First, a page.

New Climate Central analysis shows how warming could make summers in 247 U.S. cities feel like an entirely different part of the country—or the world—by 2100.
The average summer warming by 2100 across all 247 cities is 8 °F.
For many cities, 2100 summer temperatures will be more like conditions farther south—437 miles to the south on average.
For 16 U.S. cities, their 2100 summer temperatures have no equivalent on the same continent; their future summers are more similar to locations in the Middle East and Egypt.
Sweltering in Grand Rapids? Imagine how summer feels in Memphis.
Summers across the U.S. are already warmer than they were in the 1970s. And climate models suggest that summers will only become hotter as heat-trapping emissions continue. Meaning that future summers in Grand Rapids could start feeling more like current summers in Memphis.
Shifting U.S. Cities
New analysis from Climate Central demonstrates how much hotter 247 different U.S. cities could be by 2100 if emissions trends continue. This analysis projects average summer high temperatures for each decade between 2030 and 2100, and compares them to cities that currently experience similar conditions today (see Methodology for more details on this analysis).
Shifting cities illustrate how a few degrees of warming during the summer can transport a city to an entirely different temperature zone.
Mitchell, S.D. is projected to warm the most by 2100 (11.1 °F), when it will feel a lot more like Wichita Falls, Texas.
Across the 247 cities included in the analysis, their 2100 analogues are 437 miles south.
The average summer warming by 2100 across all cities is 8 °F.
And 16 U.S. cities have no 2100 analogues on the continent—their future summer conditions are more similar to locations in the Middle East and Egypt.
The six largest cities in the U.S.—with a combined population of nearly 19 million—are projected to experience the following shifts by 2100:
New York is projected to warm by 7.6 °F, with summers more like present-day Columbia, S.C.
Los Angeles is projected to warm by 5.8 °F, with summers more like Túxpam de Rodríguez Cano, Mexico
Chicago is projected to warm by 9.1 °F, with summers more like Montgomery, Ala.
Houston is projected to warm by 6.4 °F, with summers more like Lahore, Pakistan
Phoenix is projected to warm by 7.2 °F, with summers more like Al Mubarraz, Saudi Arabia
Shifting summer temperatures have the potential to make extreme heat more common, disrupt local ecosystems, introduce new health risks, and strain local economies.
And this analysis only accounts for daytime summer heat—the hottest temperatures of the day, on average between June-August—and doesn’t incorporate humidity, which contributes to how uncomfortable summer heat can feel.
POTENTIAL LOCAL STORY ANGLES
How does heat impact cities?
Climate Central’s urban heat island report analyzed heat island intensity in 159 U.S. cities, and our Climate Change and Human Health Toolkit includes a section dedicated to the impacts of heat. The Future Heat and Vulnerability Map created by the National Integrated Heat Health Information System (NIHHIS) assigns a vulnerability score to each county across the U.S. based on race, income, and other parameters.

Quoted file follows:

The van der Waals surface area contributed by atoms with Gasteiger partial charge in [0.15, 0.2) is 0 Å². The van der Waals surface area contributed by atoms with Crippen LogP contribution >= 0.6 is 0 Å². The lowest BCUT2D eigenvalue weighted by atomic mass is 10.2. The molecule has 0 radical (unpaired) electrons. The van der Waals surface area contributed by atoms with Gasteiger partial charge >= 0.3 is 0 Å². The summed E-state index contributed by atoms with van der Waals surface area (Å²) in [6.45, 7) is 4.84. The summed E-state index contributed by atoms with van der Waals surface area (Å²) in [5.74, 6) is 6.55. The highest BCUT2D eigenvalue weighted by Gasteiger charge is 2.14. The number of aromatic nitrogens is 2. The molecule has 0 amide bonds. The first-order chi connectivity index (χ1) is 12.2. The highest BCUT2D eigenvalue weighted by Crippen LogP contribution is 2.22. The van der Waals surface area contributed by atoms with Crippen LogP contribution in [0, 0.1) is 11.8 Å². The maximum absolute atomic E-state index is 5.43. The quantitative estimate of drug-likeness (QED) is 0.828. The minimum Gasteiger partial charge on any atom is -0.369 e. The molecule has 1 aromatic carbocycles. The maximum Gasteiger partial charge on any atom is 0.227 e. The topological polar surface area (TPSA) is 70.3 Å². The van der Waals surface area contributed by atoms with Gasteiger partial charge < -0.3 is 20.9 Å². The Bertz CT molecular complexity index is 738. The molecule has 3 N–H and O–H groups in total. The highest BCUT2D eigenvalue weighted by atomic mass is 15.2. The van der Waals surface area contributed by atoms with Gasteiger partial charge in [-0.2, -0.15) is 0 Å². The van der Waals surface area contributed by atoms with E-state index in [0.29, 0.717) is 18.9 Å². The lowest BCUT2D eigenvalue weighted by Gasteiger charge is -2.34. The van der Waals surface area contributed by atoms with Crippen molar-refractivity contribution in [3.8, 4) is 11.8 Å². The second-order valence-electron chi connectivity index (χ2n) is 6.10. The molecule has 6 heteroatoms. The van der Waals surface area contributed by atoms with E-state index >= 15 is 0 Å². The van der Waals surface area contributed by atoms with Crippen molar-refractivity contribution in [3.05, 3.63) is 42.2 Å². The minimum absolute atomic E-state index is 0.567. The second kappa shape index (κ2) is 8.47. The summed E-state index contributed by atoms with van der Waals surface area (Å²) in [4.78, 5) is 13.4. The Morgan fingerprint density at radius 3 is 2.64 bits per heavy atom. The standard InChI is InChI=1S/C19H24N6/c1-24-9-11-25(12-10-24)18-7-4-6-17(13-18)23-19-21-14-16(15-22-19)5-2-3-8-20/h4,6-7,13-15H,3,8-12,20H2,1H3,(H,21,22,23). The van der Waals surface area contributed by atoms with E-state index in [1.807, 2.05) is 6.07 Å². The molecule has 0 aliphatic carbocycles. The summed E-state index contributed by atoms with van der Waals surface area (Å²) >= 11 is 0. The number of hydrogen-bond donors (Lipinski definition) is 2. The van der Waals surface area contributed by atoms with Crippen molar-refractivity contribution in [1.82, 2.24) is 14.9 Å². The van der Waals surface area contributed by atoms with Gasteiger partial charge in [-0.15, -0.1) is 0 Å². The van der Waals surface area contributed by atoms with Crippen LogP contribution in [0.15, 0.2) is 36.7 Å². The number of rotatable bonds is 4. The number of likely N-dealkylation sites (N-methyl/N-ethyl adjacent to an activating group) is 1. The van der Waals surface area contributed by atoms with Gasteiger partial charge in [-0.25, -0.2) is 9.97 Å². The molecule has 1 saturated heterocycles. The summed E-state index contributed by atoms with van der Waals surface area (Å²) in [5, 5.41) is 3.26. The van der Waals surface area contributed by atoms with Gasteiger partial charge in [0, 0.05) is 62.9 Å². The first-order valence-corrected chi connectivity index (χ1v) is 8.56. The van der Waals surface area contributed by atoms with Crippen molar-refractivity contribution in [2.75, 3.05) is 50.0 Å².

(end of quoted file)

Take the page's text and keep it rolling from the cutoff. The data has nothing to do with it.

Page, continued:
How can adaptation measures protect people from extreme heat?
The EPA maintains a Community Actions Database of measures that communities are taking to mitigate the heat island effect in their area. FEMA has a dedicated page with tools, data, and resources on climate resilience. For state-specific emergency management information, search for your state on the USA.gov site.
What is being done to protect vulnerable populations?
Check out resources like the EPA guidebook for excessive-heat response, vulnerability-focused stories and projects from ISeeChange, and risk management strategies from the National Integrated Heat Health Information System.
The SciLine service, 500 Women Scientists or the press offices of local universities may be able to connect you with local scientists who have expertise onurban heat and climate change. The American Association of State Climatologists is a professional scientific organization composed of all state climatologists.
We downloaded data from the Coupled Model Intercomparison Project 6 (CMIP6) repository and created time series for each of the stations for which we routinely prepare Climate Matters analyses. For each station, the data consist of daily maximum temperatures estimated by 23 models under the SSP3-7.0 (high CO2) scenario. Temperatures were restricted to June, July, and August. Temperatures for each station for 2060 and 2100 were calculated using the 20 years surrounding that year. We then subtracted the temperature in 2020 to get the change relative to the present. Using ERA5 data, we established a modern summer climate for a list of cities around the world. We then chose those cities whose temperatures corresponded to the focal city’s 2060 and 2100 temperature increases estimated by CMIP6 (+/- 0.2°C). Where possible, cities were restricted to populations of greater than 100,000. We note that several of the 247 local graphics included in this analysis do not include a 2060 location for clarity of visual representation.
Our analysis shows the change from our current climate under the most commonly used high CO2 scenario (SSP3-7.0). In many cases this shows smaller shifts compared with previous studies by Climate Central and others. The smaller shifts occur because we are starting from a climate that has already warmed and because we are projecting change over a shorter period of time (80 years rather than 100 years in some earlier work). Additionally, these prior studies used a climate scenario (RCP8.5) with higher levels of greenhouse gasses and therefore more warming.